Principles of Design Resource
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MERLOT II




        

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Principles of Design Resource

        

Principles of Design Resource

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This resource is a interactive Power Point for use in the High School Art classroom.  It should be used to supplement the Art curriculum and enhance your teachings on The Principles of Design.  It teaches students about the various Principles and quizzes them on their knowledge.In order to properly view/use the Power Point you must at least have version 2010, or else the audio will not work correctly.  Also, it is a large file and may take a moment to download.
Material Type: Quiz/Test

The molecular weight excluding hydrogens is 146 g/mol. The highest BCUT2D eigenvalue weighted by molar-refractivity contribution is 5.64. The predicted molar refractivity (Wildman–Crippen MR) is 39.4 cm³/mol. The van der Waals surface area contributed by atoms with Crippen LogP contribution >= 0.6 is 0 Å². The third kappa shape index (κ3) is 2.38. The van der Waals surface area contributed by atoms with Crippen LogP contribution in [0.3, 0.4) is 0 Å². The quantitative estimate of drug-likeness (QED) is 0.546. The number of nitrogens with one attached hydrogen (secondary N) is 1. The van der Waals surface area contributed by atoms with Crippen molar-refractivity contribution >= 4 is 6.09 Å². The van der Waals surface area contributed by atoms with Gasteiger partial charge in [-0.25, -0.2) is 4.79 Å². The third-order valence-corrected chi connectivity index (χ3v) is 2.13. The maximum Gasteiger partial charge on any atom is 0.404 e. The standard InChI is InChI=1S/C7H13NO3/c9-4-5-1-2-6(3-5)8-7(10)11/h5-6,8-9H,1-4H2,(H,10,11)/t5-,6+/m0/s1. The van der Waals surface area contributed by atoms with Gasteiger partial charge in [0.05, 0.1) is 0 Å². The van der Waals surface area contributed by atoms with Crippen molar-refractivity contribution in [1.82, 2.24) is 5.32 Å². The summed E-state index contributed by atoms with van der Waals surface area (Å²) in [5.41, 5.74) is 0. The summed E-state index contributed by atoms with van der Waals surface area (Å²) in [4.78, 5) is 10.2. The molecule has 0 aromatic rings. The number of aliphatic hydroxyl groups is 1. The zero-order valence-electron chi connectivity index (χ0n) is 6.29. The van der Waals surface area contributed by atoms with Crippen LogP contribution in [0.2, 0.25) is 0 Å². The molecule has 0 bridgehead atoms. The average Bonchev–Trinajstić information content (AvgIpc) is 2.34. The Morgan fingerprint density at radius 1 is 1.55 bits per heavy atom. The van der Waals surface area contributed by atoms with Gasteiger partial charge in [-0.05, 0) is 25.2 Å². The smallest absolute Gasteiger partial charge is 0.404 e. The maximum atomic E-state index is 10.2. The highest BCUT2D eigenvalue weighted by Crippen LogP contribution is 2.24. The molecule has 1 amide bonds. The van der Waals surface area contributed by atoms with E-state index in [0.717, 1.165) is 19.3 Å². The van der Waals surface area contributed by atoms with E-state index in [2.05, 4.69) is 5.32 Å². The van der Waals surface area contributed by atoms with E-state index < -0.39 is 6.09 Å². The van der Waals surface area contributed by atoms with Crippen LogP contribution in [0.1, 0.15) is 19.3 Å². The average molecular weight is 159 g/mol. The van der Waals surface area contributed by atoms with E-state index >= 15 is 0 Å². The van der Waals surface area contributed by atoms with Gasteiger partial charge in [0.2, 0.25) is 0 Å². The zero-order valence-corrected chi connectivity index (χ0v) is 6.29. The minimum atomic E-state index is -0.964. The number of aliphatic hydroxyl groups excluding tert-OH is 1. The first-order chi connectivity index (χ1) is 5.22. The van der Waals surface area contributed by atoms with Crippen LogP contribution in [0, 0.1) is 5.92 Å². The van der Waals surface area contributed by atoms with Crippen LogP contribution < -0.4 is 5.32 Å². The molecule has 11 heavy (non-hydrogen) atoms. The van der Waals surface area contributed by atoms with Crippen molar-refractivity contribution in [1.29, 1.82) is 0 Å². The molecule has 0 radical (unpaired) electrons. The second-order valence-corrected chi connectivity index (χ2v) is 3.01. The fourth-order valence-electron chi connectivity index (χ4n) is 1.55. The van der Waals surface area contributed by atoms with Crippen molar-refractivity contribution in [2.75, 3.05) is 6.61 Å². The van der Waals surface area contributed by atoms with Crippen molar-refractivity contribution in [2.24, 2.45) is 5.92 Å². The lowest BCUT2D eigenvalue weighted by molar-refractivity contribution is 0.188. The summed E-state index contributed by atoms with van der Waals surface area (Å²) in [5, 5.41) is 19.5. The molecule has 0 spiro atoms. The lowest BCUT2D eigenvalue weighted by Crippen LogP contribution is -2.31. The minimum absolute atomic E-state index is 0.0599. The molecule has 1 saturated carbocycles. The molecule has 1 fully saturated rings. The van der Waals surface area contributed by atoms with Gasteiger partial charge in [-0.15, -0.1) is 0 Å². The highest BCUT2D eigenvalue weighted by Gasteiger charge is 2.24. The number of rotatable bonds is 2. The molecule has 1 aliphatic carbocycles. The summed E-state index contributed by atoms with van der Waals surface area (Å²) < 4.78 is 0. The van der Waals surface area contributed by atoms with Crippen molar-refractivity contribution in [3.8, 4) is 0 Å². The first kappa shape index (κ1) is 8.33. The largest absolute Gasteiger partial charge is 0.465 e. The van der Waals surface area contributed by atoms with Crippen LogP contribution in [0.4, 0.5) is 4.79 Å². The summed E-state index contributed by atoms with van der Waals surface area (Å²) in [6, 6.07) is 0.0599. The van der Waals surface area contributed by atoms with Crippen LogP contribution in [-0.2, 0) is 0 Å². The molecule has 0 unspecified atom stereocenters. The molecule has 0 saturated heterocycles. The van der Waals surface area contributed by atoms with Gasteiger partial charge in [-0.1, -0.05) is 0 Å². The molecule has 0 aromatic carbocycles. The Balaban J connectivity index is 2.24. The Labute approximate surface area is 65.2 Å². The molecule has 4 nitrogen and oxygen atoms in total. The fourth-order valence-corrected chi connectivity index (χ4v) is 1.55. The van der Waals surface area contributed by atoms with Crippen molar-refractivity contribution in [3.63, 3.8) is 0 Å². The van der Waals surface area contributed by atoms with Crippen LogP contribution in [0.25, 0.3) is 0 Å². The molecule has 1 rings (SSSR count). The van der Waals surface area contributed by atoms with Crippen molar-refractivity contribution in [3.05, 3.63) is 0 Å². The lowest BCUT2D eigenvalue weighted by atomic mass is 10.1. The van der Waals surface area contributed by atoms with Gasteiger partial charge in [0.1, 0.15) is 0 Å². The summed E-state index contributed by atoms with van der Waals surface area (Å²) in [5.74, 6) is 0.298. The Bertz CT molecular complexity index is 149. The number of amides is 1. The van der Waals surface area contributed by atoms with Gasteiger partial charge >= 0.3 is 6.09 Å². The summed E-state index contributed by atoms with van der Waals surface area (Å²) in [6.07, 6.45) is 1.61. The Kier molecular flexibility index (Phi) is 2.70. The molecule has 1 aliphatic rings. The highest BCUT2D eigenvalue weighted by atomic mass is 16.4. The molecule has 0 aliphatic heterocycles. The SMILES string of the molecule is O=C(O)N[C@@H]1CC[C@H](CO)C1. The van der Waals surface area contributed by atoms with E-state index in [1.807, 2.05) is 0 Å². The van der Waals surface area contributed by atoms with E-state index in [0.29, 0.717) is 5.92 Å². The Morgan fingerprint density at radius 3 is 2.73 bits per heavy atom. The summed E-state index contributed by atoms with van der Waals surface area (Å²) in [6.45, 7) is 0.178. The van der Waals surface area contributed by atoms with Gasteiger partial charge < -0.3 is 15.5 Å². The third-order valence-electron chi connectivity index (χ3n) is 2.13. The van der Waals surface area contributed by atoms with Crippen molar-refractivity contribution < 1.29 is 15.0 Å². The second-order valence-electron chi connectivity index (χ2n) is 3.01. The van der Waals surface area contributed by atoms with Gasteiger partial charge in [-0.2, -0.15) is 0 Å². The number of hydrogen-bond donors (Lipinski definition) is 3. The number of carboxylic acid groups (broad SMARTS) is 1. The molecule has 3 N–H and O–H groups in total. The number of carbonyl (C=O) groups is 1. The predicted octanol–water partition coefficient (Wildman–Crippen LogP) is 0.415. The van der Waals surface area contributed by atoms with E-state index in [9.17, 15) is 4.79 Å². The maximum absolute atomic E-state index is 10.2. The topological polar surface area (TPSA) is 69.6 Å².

Technical Format: HTML/Text
Date Added to MERLOT: February 29, 2012
Date Modified in MERLOT: March 08, 2012
Submitter: Lisa Joseph
Keywords: Principles of Design, Art, Design

Quality

  • Reviewed by members of Editorial board for inclusion in MERLOT.
    Editor Review (not reviewed)
  • User review 4 average rating
  • User Rating: 4 user rating
  • Discussion (3 Comments)
  • Learning Exercises (none)
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About

Primary Audience: Middle School, High School
Mobile Compatibility: Not specified at this time
Technical Requirements: <span>Power Point 2010</span>
Language: English
Cost Involved: no
Source Code Available: unsure
Accessiblity Information Available: unsure
Creative Commons: unsure
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Discussion

Discussion for Principles of Design Resource

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Avatar for Bob Carl
3 years ago

Bob Carl (Student)

Great presentation on Design Principles! Tutorial was organized well and allowed the user to navigate the resources as needed. Narration was provided throughout the slide to help all learners grasp the material. Sound clips and colorful graphics help keep interest throughout the presentation.  Nice Job!  I would use this if I taught Art!